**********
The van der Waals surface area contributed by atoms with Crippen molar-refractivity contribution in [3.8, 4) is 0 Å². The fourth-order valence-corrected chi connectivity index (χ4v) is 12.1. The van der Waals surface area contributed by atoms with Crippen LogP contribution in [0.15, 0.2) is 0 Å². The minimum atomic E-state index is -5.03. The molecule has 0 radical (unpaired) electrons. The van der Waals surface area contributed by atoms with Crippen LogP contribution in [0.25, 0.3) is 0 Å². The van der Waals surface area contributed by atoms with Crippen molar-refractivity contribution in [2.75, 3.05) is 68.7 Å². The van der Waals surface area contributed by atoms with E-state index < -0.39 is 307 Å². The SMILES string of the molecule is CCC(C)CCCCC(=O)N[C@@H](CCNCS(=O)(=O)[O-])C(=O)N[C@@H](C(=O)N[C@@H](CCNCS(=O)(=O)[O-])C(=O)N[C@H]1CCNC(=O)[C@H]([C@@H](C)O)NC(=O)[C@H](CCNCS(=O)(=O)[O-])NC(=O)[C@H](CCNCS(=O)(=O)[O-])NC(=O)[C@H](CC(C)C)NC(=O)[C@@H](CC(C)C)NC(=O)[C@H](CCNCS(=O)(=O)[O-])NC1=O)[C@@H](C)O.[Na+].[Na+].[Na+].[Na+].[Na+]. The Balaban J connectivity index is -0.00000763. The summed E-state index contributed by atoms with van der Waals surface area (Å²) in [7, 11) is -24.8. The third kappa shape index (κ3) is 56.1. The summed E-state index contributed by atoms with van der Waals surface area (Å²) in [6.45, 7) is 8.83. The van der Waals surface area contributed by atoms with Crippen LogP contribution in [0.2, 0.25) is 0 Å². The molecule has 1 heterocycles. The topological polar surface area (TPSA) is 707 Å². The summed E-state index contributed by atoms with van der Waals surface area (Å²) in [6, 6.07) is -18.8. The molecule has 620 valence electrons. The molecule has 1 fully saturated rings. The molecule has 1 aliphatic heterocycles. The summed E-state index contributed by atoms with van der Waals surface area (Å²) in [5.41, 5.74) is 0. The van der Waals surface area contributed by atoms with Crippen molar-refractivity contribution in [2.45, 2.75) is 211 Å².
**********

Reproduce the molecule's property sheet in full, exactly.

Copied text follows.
The van der Waals surface area contributed by atoms with Crippen molar-refractivity contribution in [3.8, 4) is 0 Å². The fourth-order valence-corrected chi connectivity index (χ4v) is 12.1. The van der Waals surface area contributed by atoms with Crippen LogP contribution in [0.15, 0.2) is 0 Å². The minimum atomic E-state index is -5.03. The molecule has 0 radical (unpaired) electrons. The van der Waals surface area contributed by atoms with Crippen LogP contribution in [0.25, 0.3) is 0 Å². The van der Waals surface area contributed by atoms with Crippen molar-refractivity contribution in [2.75, 3.05) is 68.7 Å². The van der Waals surface area contributed by atoms with E-state index < -0.39 is 307 Å². The SMILES string of the molecule is CCC(C)CCCCC(=O)N[C@@H](CCNCS(=O)(=O)[O-])C(=O)N[C@@H](C(=O)N[C@@H](CCNCS(=O)(=O)[O-])C(=O)N[C@H]1CCNC(=O)[C@H]([C@@H](C)O)NC(=O)[C@H](CCNCS(=O)(=O)[O-])NC(=O)[C@H](CCNCS(=O)(=O)[O-])NC(=O)[C@H](CC(C)C)NC(=O)[C@@H](CC(C)C)NC(=O)[C@H](CCNCS(=O)(=O)[O-])NC1=O)[C@@H](C)O.[Na+].[Na+].[Na+].[Na+].[Na+]. The Balaban J connectivity index is -0.00000763. The summed E-state index contributed by atoms with van der Waals surface area (Å²) in [7, 11) is -24.8. The third kappa shape index (κ3) is 56.1. The summed E-state index contributed by atoms with van der Waals surface area (Å²) in [6.45, 7) is 8.83. The van der Waals surface area contributed by atoms with Crippen LogP contribution in [0.2, 0.25) is 0 Å². The molecule has 1 heterocycles. The topological polar surface area (TPSA) is 707 Å². The summed E-state index contributed by atoms with van der Waals surface area (Å²) in [6, 6.07) is -18.8. The molecule has 620 valence electrons. The molecule has 1 fully saturated rings. The molecule has 1 aliphatic heterocycles. The summed E-state index contributed by atoms with van der Waals surface area (Å²) in [5.41, 5.74) is 0. The van der Waals surface area contributed by atoms with Crippen molar-refractivity contribution in [2.45, 2.75) is 211 Å².